I’ve thought and thought about it, and finally made the leap to tubeless fatbiking.
In the past, I’ve run Surly tubes, exclusively…with a multitude of tires, predominantly spending time with Big Fat Larrys and Husker Düs. Current setup is holey Rolling Darryl’s, the lightweight, high TPI Huskers, Surly tube, Surly rim strip. I’ve been pretty pleased…but I’m all about the reduction of rolling weight for the fatbike. (Really, for all bikes). So I decided to try tubeless.
There are 3 basic tubeless systems:
1) Taped Tubeless: Take a fatbike rim and use heavy duty tape (most use Gorilla tape) to make the rim airtight. Then, insert a tubeless valve stem (a Stans, if you can find it). Insert a couple cups of Stans sealant, and inflate. This is the favorite of many riders–including Matt Gersib, whose recommendations I trust a great deal. However, if you look on MTBR and other fatbike sites, you’ll see that most people who have problems with tubeless have problems with this setup. You’re trying to get a non-tubeless tire to seal perfectly on a non-tubeless bead. In my mind, while I understand the intrinsic appeal of this setup, I couldn’t bring myself to do it.
2) Gonzo Tubeless: I’m going to make this the category of all other tubeless. This includes guys who use glue or epoxy to bond holes in the rims shut, who weld valve stems in, etc. I’ll pass.
3) Ghetto Tubeless: Take a standard bike innertube, cut it lengthwise, stretch over rim, mount tire so that tube is between bead and tire, inflate. More details below. This is the option I went with, after much research and consideration.
Why Ghetto Instead of Taped?
Taped would save another 50-100 grams, no doubt. That said, in my mind, the Ghetto seems a bit more reliable. The rubber innertube helps ensure a better seal between tire and rim, and provides more friction at the tire/rim interface, hopefully preventing blowouts, burps, etc. I was also hopeful that it would be easier to mount up and inflate, and more burp-resistant.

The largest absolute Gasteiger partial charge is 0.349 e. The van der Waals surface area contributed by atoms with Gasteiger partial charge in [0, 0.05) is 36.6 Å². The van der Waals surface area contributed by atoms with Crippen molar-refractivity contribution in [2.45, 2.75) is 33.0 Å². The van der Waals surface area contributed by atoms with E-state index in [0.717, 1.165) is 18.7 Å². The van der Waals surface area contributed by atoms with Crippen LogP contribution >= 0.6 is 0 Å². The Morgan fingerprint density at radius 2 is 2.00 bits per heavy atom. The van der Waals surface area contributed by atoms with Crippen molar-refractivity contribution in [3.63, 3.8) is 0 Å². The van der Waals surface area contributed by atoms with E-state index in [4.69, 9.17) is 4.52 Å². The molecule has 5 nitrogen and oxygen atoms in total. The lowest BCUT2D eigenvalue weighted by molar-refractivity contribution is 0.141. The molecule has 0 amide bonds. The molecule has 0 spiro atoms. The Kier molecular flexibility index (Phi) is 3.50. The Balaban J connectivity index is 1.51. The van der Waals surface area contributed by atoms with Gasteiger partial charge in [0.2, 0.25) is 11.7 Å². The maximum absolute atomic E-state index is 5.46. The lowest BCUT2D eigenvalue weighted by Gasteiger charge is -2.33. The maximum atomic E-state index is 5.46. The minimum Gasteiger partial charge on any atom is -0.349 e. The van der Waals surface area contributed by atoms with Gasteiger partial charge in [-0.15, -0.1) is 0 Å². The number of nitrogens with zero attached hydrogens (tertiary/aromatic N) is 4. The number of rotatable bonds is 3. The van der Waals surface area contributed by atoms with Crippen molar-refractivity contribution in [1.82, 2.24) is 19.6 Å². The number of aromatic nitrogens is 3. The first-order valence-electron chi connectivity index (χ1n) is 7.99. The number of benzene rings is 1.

I dismounted everything, except for the rim strip. I then procured some closed cell foam, to use under the tube. I got mine at Lowes…3.5″ wide and 50′ long. Should be enough to do 3-4 bikes. Here’s the exact product I used:
I cut a strip that was a little longer than I needed…
And then cut it down to width. I cut about 3/4″ off of the width–leaving a gap on both sides at the bead.
Again, this is closed-cell foam, so it shouldn’t absorb any water or crud. The hole you see is for the valve stem. With the scale ‘tare-d’ with a bead tool on it, I weighed the foam at 10 grams.
For tubes, I ended up settling on 24×2.1-2.3″ Qtubes with removable valve stems. Here is the exact part:
If you look at the tube, it has a seam that runs down the outside of the tube, opposite the valve stem. Take a pair of sharp scissors and cut down that seam, all the way around the tire. You’ll end up with this:
Insert the valve stem in the appropriate hole on the wheel, and stretch the tube around the rim.
The inside of the tube is powdered, so it doesn’t chafe/rub. Take a wet rag and wipe that powder off, so you can get a good seal.